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Eur J Cardiothorac Surg. 2014 Dec;46(6):937-43. doi: 10.1093/ejcts/ezt637. Epub 2014 Jan 30.

Oxidative stress during extracorporeal circulation.

Author information

1
Critical Care Research Group, The Prince Charles Hospital and The University of Queensland, Brisbane, QLD, Australia charles_mcdonald@health.qld.gov.au.
2
Critical Care Research Group, The Prince Charles Hospital and The University of Queensland, Brisbane, QLD, Australia.

Abstract

There is an increased oxidative stress response in patients having cardiac surgery, haemodialysis or extracorporeal membrane oxygenation that is related to poorer outcomes and increased mortality. Exposure of the patients' blood to the artificial surfaces of these extracorporeal devices, coupled with inflammatory responses, hyperoxia and the pathophysiological aspects of the underlying illness itself, all contribute to this oxidative stress response. Oxidative stress occurs when there is a disruption of redox signalling and loss of control of redox balance. Ongoing oxidative stress occurring during extracorporeal circulation (ECC) results in damage to lipids, proteins and DNA and contributes to morbidity and mortality. This review discusses reactive species generation and the potential clinical consequences of oxidative stress during ECC as well as provides an overview of some current antioxidant compounds that are available to potentially mitigate the oxidative stress response.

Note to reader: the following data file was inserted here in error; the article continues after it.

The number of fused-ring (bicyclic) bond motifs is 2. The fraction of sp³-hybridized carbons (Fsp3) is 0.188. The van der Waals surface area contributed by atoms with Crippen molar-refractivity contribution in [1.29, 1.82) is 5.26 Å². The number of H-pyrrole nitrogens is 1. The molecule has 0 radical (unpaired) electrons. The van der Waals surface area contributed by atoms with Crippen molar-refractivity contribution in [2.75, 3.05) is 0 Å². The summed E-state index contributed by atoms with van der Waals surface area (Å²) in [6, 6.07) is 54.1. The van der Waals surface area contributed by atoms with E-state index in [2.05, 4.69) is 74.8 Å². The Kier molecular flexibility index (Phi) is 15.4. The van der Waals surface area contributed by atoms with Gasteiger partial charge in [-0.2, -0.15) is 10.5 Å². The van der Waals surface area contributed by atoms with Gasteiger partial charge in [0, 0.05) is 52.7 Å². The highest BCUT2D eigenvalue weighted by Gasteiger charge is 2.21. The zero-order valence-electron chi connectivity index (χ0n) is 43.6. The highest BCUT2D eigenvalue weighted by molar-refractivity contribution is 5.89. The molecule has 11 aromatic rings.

KEYWORDS:

Antioxidants; Cardiopulmonary bypass; Dialysis; ECMO; Extracorporeal circulation; Oxidative stress

PMID:
24482384
DOI:
10.1093/ejcts/ezt637
[Indexed for MEDLINE]

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